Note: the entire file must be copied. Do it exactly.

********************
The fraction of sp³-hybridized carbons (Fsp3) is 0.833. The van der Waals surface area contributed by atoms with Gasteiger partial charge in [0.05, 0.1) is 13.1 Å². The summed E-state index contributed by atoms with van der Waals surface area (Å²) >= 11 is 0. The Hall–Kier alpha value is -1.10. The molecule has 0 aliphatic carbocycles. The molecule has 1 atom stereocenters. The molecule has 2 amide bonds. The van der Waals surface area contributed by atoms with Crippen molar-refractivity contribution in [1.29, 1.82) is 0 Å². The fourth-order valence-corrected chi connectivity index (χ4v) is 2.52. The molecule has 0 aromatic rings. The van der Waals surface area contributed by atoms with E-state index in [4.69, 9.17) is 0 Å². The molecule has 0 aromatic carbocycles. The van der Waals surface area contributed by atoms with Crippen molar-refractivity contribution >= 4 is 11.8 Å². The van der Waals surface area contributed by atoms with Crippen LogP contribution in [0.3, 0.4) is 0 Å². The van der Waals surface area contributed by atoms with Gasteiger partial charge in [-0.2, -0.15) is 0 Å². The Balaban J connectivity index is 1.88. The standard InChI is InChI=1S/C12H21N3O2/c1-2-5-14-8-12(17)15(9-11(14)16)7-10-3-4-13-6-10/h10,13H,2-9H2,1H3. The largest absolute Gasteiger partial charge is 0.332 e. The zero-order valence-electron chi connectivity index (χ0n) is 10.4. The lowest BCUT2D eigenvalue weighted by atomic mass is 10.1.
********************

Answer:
The fraction of sp³-hybridized carbons (Fsp3) is 0.833. The van der Waals surface area contributed by atoms with Gasteiger partial charge in [0.05, 0.1) is 13.1 Å². The summed E-state index contributed by atoms with van der Waals surface area (Å²) >= 11 is 0. The Hall–Kier alpha value is -1.10. The molecule has 0 aliphatic carbocycles. The molecule has 1 atom stereocenters. The molecule has 2 amide bonds. The van der Waals surface area contributed by atoms with Crippen molar-refractivity contribution in [1.29, 1.82) is 0 Å². The fourth-order valence-corrected chi connectivity index (χ4v) is 2.52. The molecule has 0 aromatic rings. The van der Waals surface area contributed by atoms with E-state index in [4.69, 9.17) is 0 Å². The molecule has 0 aromatic carbocycles. The van der Waals surface area contributed by atoms with Crippen molar-refractivity contribution >= 4 is 11.8 Å². The van der Waals surface area contributed by atoms with Crippen LogP contribution in [0.3, 0.4) is 0 Å². The van der Waals surface area contributed by atoms with Gasteiger partial charge in [-0.2, -0.15) is 0 Å². The Balaban J connectivity index is 1.88. The standard InChI is InChI=1S/C12H21N3O2/c1-2-5-14-8-12(17)15(9-11(14)16)7-10-3-4-13-6-10/h10,13H,2-9H2,1H3. The largest absolute Gasteiger partial charge is 0.332 e. The zero-order valence-electron chi connectivity index (χ0n) is 10.4. The lowest BCUT2D eigenvalue weighted by atomic mass is 10.1.